By Gavin McMurray
In this “ever-changing world in which we’re livin’’, as Paul McCartney once sang, it’s easy to be overwhelmed and even downright depressed by the volume and speed of change that surrounds us.
Signs and sign making are undergoing the third major change I’ve seen during my 40 years in the industry. The first was back in the mid-80s, when CNC vinyl letter cutting machines – effectively robots – followed the long-established template created by the industrial revolution and made signwriters redundant by doing what they did faster and more accurately.
Then, in the late 90s, large format digital printing came along, meaning large one-off images that had long been the preserve of commercial artists, mural painters and the like were available with any image at almost any size and able to stick to an increasingly large number of substrates – another victory for the digital age.
Finally, in the early noughties, some wag invented the term digital signage, a phrase which is becoming increasingly hard to get away from, whether you’re walking down your local high street, at an event or travelling by road, rail or air. However, before we find ourselves going down a dystopian rabbit hole of “the world’s gone to hell and the robots are taking over”, imagining scenes from Bladerunner and The Hunger Games, let’s just take a pause to assess the reality of this change…
Signage has only ever been one thing – communication. Whether it is the displaying of information for your journey – ‘Londinium 200 CCXV mille passus’, the advertising of good or services – ‘Flagon of Mead – two groats’ – or warning trespassers of dire canine-related consequences, the message has always been at the core. The means of displaying it simply follows whatever suitable new tech is available; after all, signwriting replaced other means of displaying messages such as carving or hieroglyphics – it was the new tech of its day.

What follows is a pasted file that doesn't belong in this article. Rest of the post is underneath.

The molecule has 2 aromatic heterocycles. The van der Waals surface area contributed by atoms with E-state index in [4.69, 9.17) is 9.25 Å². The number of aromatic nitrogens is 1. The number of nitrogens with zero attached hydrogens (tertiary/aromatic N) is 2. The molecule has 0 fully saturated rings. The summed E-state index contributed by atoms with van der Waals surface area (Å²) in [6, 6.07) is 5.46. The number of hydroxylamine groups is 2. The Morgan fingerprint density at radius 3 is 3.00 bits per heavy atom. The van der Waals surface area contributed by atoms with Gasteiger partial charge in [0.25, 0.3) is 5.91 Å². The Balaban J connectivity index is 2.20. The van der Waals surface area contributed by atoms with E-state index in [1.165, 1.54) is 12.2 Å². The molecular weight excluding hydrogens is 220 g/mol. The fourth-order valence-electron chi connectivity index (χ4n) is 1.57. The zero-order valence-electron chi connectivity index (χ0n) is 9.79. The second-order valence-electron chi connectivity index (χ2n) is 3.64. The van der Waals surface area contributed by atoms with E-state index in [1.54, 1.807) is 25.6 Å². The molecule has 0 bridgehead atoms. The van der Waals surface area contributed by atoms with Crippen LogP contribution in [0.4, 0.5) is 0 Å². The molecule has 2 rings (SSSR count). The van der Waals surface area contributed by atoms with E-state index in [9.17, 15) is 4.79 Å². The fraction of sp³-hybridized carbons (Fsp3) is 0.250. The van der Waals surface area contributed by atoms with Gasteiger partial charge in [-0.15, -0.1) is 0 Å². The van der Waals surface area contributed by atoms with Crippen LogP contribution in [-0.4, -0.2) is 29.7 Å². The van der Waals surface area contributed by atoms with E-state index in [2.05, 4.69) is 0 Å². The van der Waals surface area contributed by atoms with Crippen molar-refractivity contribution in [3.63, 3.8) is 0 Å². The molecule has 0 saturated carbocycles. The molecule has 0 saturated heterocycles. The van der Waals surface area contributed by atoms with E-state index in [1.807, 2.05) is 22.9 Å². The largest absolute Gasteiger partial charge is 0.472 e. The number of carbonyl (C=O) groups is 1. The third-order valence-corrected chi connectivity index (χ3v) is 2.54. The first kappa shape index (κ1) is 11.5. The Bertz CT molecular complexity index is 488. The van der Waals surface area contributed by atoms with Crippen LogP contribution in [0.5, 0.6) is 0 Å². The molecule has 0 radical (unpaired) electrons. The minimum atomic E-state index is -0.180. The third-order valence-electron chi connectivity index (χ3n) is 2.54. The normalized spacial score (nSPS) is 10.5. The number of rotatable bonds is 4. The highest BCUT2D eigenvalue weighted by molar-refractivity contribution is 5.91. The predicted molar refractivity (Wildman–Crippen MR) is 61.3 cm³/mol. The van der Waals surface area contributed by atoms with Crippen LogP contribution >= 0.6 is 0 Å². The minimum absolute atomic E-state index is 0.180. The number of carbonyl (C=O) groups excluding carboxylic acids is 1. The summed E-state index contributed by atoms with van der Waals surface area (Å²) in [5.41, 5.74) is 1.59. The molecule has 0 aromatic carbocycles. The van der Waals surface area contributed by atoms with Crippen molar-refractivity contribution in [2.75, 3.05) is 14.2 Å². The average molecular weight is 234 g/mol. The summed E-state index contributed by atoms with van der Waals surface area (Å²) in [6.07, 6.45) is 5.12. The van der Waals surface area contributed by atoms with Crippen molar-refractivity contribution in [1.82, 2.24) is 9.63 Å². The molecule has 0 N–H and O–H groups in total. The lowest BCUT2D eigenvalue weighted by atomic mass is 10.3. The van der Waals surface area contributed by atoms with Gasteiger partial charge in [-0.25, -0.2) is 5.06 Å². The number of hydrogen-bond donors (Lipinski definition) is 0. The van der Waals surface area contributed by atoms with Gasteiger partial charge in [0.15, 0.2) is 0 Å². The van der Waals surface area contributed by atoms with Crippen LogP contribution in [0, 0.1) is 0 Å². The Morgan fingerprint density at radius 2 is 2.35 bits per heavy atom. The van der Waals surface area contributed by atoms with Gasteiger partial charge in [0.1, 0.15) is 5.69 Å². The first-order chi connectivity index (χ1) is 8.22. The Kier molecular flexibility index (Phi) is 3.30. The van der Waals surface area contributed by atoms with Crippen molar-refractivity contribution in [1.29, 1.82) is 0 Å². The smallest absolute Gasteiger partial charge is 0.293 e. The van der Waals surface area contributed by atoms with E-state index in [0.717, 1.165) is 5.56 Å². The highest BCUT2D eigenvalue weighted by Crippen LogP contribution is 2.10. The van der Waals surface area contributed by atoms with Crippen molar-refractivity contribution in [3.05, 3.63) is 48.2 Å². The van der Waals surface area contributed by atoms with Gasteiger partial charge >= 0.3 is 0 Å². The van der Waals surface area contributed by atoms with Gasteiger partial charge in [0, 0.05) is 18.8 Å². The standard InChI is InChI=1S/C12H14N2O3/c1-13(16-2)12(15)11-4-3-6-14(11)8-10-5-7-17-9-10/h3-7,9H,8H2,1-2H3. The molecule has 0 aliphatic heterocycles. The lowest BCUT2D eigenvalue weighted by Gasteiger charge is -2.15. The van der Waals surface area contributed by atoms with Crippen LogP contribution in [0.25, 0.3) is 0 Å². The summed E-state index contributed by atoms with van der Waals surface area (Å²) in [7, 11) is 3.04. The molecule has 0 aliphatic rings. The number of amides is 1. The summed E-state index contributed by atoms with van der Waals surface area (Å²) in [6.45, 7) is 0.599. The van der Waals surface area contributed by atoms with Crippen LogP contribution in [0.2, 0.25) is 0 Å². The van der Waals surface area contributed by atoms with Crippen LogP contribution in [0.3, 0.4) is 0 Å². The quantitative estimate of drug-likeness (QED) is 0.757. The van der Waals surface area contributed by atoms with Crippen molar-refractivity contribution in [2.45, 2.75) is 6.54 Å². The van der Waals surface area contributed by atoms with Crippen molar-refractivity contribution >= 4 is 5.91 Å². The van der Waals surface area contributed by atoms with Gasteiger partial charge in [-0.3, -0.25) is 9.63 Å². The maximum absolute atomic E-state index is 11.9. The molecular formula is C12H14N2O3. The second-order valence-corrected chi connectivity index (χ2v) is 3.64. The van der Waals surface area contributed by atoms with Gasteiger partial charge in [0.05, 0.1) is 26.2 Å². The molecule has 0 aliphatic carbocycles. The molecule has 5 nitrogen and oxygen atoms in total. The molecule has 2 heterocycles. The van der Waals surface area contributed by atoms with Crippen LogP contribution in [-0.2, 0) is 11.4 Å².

Proliferation or invasiveness has always been the issue, not the message or the medium. Digital billboards are no more invasive than analogue ones but understanding appropriate placement and scale are vital. Digital wayfinding and digital passenger information provide incredibly useful live information, letting customers make important choices in real time, which brings us back to core purpose – communication is the raison d’etre of signage.
Like most people, I prefer to see interesting, innovative use of display mediums. With digital that means perhaps using their flexibility to include local, national or regional themes and vary information according to day of the week, time of day, weather and season. In that context, it’s not hard to see the appeal and massively increased effectiveness of digital signage compared to analogue or static signage.
So, should we hang onto the old ways for their own sake, while denying ourselves the benefits of the latest technological innovations? Whilst this doesn’t seem to make much sense, let me offer a warming thought that those of us who find too much change unsettling can hold onto:
After the advent of vinyl letter cutting machines, most signwriters – myself included – found themselves with skills that were much less in demand and therefore much less valuable. After a few years of everyone using the new sticky-back plastic letters, people started to miss the warmth and tactility of artisan produced signwriting – the individual, characterful and unique iterations of typefaces, the beautiful hand painted pub sign images, the blended shadows and gold leaf work. So, cue the resurgence in demand for signwriting, one which is gathering pace and popularity as people seek out authenticity and something that is very evidently human rather than digital. Perhaps, in a few years, people will yearn for “good old” billboard posters where digital is not essential for good comms. There is always the inevitable rush towards new tech that leads to over-use and inappropriate use, but experience has shown that it will always rebalance given time.
The net result of innovations like these is that we end up with incredibly useful new mediums such as digital signage in addition to, not instead of, the old ways, giving us a richness of choice and richness of experience. I’ll take that over no change any day of the week, in this ever-changing world in which we’re livin’.
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